(Question):—Is the liberated soul distinct or not distinct from the Supreme Brahman?

(Prima facie view):—The liberated soul must be distincīt from the Supreme Brahman, inasmuch as they are respectively spoken of as the agent and the object of an action. In the words “The serene one approaches (or becomes) the Supreme Light”[16] the ‘serene one,’ i. e., jīva, is spoken of as the agent of the act of approaching, and Brahman, ‘the Supreme Light,’ is spoken of as the object. Wherefore, the liberated jīva is distindt from Brahman.

(Conclusion):—It has been said that to approach or become the Supreme Light is merely to know the essential nature of ‘That’ (i. e., Brahman the Cause) eliminating therefrom all that is foreign to it.[17] So, at that stage there may yet be a sense of duality. Subsequently in the words “he attains to his true Self,” the śruti refers to that state of the liberated soul which corresponds to the import[18] of the proposition “That Thou art” taken as a whole. At this stage there can be no distinction between jīva and Brahman, since later on in the words “He is the Highest Puruṣa (spirit)”[19] the śruti refers to the liberated Soul and declares that ‘He’— i.e., the jīva who has attained to his true Self— is the same as the Highest Spirit, i.e., Brahman. Therefore, the liberated Soul is not distinct from Brahman.


How Brahman is both conditioned and unconditioned.

Yet another point in this connection is discussed in the Vedānta-sūtras IV. iv. 5 — 7.

(Question):—Brahman who is identical with the liberated Soul is spoken of in the śruti in two ways, as conditioned (sa-viśeṣa) in some places and as unconditioned (nir-viśeṣa) in some other places, as witness the following passages:

“It is the Self, free from sin, free from old age, from death and grief, from hunger and thirst, whose desires are unfailing, whose purposes are unfailing.”[20]

“As a mas 3 of salt has neither inside nor outside, but is altogether a mass of taste, thus indeed has the Self neither inside nor outside, but is altogether a mass of knowledge.”[21]

The question is, is Brahman both conditioned and unconditioned at the same moment? or, is Brahman conditioned at one time and unconditioned at another?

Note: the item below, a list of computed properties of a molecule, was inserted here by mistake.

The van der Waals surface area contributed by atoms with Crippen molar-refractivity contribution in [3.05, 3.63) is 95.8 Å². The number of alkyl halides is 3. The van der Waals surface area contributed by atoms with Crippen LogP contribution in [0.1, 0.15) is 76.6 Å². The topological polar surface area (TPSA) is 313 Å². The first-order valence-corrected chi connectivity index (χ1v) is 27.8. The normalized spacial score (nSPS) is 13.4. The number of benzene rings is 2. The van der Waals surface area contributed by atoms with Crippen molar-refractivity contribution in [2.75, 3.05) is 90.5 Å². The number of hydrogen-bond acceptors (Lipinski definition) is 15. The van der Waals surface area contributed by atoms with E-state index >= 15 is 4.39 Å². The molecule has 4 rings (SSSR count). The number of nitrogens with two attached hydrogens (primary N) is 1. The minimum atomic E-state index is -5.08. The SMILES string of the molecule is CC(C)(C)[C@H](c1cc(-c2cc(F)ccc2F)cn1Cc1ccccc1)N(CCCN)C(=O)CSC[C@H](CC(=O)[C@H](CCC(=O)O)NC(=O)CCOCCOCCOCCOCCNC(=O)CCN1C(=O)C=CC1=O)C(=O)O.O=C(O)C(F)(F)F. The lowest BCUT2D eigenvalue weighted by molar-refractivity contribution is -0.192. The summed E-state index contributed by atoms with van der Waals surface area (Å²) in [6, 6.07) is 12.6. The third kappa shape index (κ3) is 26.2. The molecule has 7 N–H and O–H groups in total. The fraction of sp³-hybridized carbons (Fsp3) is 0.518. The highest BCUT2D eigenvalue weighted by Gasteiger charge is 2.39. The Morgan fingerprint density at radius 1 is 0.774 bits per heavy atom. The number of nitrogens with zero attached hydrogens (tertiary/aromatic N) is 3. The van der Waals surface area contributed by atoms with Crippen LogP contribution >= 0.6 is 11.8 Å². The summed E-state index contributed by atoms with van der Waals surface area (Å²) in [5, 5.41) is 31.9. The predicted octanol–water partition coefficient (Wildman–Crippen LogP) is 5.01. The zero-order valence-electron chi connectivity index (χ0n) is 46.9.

(Prima facie view): —Brahman, when in the state of liberation, cannot be both conditioned and unconditioned at the same moment, the two states being quite opposed to each other. It must, therefore, be that He is in the two states alternately at different moments.

(Conclusion):—As against the foregoing, we hold as follows: From two different stand-points of view, Brahman may be conditioned and unconditioned at the same time. He is unconditioned from the stand-point of the liberated one, whereas from the stand-point of one who is still held in bondage, Brahman, who is one with the liberated, appears to be the Cause of the universe endued with omniscience and other attributes. Certainly,the liberated ones are never conscious that they are possessed of omniscience, unfailing will and other such attributes, inasmuch as the avidyā which lies at the root of the idea has been destroyed. But those who are held in bondage are under the sway of avidyā and therefore imagine that Brahman who is ever unconditioned is endued with omniscience and other such attributes. It being thus possible to explain that Brahman is at the same moment conditioned or unconditioned according as the stand-point is the one or the other, it is idle to suggest that Brahman exists in these two different states alternately at different periods of time. Wherefore Brahman is both conditioned and unconditioned at the same time.


Liberation is the highest state.

One more point has been discussed in the Vedānta-sūtras III. iv. 52 as follows:

(Question):—Is there any state higher than the state of liberation here referred to?

(Prima facie view):—The Brahma-loka, the region of Brahman to which the upāsakas of Saguṇa Brahman attain as the fruit of their contemplation, is of four states: Sālokya (being in the same world as Brahman, the Four-faced), Sārūpya (being of the same form as Brahman), Sāmīpya (being very close to Brahman), and Sārṣṭi (being equal in rank to Brahman). Or thus: By the rule “more work, better results” svarga is of various sorts. Similarly, liberation here referred to, which is alike the fruit of an act may be surpassed by some other state.

(Conclusion):—What we call liberation is none other than one’s own inherent nature as Brahman, but not an acquired state like svarga. It has been taught in the śruti and even stands to reason that Brahman is of one nature. Therefore, liberation is of one sort, whether attained by Brahman, the Four-faced, or by man. The Sālokya and other specific kinds of liberation mentioned above are acquired results and therefore admit of degrees of excellence according to the quality of the upāsana; but the mukti or liberation (spoken of here), we may conclude, is not of that nature.


Footnotes and references:


Bṛ. Up. 4-4-22.


Aitareya. Up. 2-4-1.


Vide. ante p. 217.


Bṛ. Up. 2-3-6.


Chhā. 8-4-1.


Ibid. 3-18-2.


Ibid. 6-7-1.


Ibid. 6-8-1.


Bṛ. Up. 4-4-6.


Vide ante p. 219.


Bṛ. Up. 3-2-13


Muṇḍ. Up. 3-2-7.


Ibid. 3-2-8.


Prasna. Up. 6-5.


Chhā. Up. 8-12-2.




Brahman being still regarded as separate from jīva.—(Tr.)


Viz., the absolute identity of Brahman and jīva.—(Tr.)


Ibid 8-12-3.


Ibid 8-1-5.


Bri, Up. 4-5-13,